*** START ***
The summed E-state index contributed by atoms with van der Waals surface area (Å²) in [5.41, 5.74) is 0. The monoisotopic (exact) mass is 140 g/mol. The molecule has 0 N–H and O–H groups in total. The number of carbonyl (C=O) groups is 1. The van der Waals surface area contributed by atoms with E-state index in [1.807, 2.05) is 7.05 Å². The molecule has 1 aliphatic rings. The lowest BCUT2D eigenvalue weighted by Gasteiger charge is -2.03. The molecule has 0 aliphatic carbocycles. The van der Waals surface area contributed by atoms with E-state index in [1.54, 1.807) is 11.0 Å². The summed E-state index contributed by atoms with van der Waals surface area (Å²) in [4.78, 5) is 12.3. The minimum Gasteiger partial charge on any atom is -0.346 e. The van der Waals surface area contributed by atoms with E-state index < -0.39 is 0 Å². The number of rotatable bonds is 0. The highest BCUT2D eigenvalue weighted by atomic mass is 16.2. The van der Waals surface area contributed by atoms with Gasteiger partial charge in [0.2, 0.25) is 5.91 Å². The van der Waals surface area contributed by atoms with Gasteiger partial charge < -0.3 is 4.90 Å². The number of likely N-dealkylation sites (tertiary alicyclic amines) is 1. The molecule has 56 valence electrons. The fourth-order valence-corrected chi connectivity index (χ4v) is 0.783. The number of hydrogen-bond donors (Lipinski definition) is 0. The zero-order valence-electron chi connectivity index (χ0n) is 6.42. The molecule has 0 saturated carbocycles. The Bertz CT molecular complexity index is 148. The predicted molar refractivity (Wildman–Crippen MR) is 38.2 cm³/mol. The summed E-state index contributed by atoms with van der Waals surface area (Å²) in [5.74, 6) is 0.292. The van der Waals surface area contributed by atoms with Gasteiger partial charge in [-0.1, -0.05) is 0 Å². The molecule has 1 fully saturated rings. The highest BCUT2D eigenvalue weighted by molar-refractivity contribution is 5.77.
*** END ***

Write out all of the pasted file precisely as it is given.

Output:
The summed E-state index contributed by atoms with van der Waals surface area (Å²) in [5.41, 5.74) is 0. The monoisotopic (exact) mass is 140 g/mol. The molecule has 0 N–H and O–H groups in total. The number of carbonyl (C=O) groups is 1. The van der Waals surface area contributed by atoms with E-state index in [1.807, 2.05) is 7.05 Å². The molecule has 1 aliphatic rings. The lowest BCUT2D eigenvalue weighted by Gasteiger charge is -2.03. The molecule has 0 aliphatic carbocycles. The van der Waals surface area contributed by atoms with E-state index in [1.54, 1.807) is 11.0 Å². The summed E-state index contributed by atoms with van der Waals surface area (Å²) in [4.78, 5) is 12.3. The minimum Gasteiger partial charge on any atom is -0.346 e. The van der Waals surface area contributed by atoms with E-state index < -0.39 is 0 Å². The number of rotatable bonds is 0. The highest BCUT2D eigenvalue weighted by atomic mass is 16.2. The van der Waals surface area contributed by atoms with Gasteiger partial charge in [0.2, 0.25) is 5.91 Å². The van der Waals surface area contributed by atoms with Gasteiger partial charge < -0.3 is 4.90 Å². The number of likely N-dealkylation sites (tertiary alicyclic amines) is 1. The molecule has 56 valence electrons. The fourth-order valence-corrected chi connectivity index (χ4v) is 0.783. The number of hydrogen-bond donors (Lipinski definition) is 0. The zero-order valence-electron chi connectivity index (χ0n) is 6.42. The molecule has 0 saturated carbocycles. The Bertz CT molecular complexity index is 148. The predicted molar refractivity (Wildman–Crippen MR) is 38.2 cm³/mol. The summed E-state index contributed by atoms with van der Waals surface area (Å²) in [5.74, 6) is 0.292. The van der Waals surface area contributed by atoms with Gasteiger partial charge in [-0.1, -0.05) is 0 Å². The molecule has 1 fully saturated rings. The highest BCUT2D eigenvalue weighted by molar-refractivity contribution is 5.77.